Being married to someone means sharing everything, including both assets & debt. For many couples, their home represents their largest and most important asset. This is why when a marriage is terminated it can be especially tricky to sort out what to do with the marital home (the house the couple used as a primary residence).
Whose property is it?
The first thing to know when handling such a situation is whether the house is marital property or separate property; in other words, does it belong to both spouses or just one. Separate property is anything acquired before the wedding, while marital property is anything purchased by either or both spouses during their marriage. If the house falls under the definition of separate property then the person who owns it has a right to it, but if the marital property seems to be the case it can be more complicated to divide.
The goal when settling possessions during a divorce is to divide them as fairly as possible. That said, depending on the circumstance there are several options to consider.
- Buy out: One spouse could decide to buy the other spouse’s interest in the property, making the spouse who decided to buy the sole owner. A buy out could happen for a lot of reasons, like providing consistency for the kids; in the midst of their family being separated, staying in their childhood home can be a much-needed anchor. A buy out also saves the trouble of moving to a new school district and the children making new friends.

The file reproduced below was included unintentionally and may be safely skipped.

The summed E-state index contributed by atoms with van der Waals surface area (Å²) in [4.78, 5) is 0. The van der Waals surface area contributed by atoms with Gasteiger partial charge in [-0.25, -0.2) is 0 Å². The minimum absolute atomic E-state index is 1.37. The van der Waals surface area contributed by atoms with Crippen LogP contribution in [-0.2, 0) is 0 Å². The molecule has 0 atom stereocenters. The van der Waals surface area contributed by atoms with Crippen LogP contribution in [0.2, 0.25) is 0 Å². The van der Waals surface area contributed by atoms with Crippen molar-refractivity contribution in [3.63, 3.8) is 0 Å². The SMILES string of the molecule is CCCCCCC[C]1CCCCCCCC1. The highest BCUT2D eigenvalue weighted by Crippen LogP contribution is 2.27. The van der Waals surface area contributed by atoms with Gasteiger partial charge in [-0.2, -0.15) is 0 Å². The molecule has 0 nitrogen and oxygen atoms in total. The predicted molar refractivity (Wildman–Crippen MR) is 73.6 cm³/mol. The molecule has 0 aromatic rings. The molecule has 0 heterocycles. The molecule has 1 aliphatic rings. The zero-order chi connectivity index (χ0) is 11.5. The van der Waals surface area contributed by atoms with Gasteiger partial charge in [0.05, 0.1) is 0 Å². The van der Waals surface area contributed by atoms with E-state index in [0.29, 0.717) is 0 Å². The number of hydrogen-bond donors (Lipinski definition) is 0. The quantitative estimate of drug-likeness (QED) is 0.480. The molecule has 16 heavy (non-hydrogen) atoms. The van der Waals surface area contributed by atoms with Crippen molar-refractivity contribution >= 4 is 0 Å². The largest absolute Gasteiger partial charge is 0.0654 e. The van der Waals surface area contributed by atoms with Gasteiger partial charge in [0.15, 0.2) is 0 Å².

- Co-own: though not common, there are cases in which a divorcing couple both choose to maintain ownership of their marital home. This can be done to wait for housing markets to rise, to sell for more money at a later date. It’s also another way to keep kids in their childhood home, in the case that one of the spouses doesn’t have the resources to buy out their partner. It’s worth noting that the proceeds of selling a house that hasn’t served as a primary residence for at least 2 of the last 5 years are subject to capital gains taxes, and may cost a considerable portion of the profits.
- Sell: there’s also the straightforward solution of selling the house and splitting the proceeds equitably. This allows the couple to liquidate whatever value is in their home and divide it and is usually a great option when the couple doesn’t have any children or a special connection to the house.
- Divide assets: In the case that their marital home isn’t the couple’s most valuable possession, dividing their list of assets can offset the need to sell the house. One person getting the house wouldn’t be a problem if the other spouse received something of at least equal value.
You don’t necessarily have to sell your house in a divorce. It all depends on the circumstances. However, there are many cases in which selling is the best choice, and the implications like moving out and finding a new place can be stressful in what is already an unpleasant situation. For people who need to sell but aren’t ready to move out, a rent-back agreement is a perfect fit. What that means is selling your home only to rent it back from the new owner; this allows you to access all of the equity and divide it with your ex-spouse, and then continue to live in the same home by paying rent.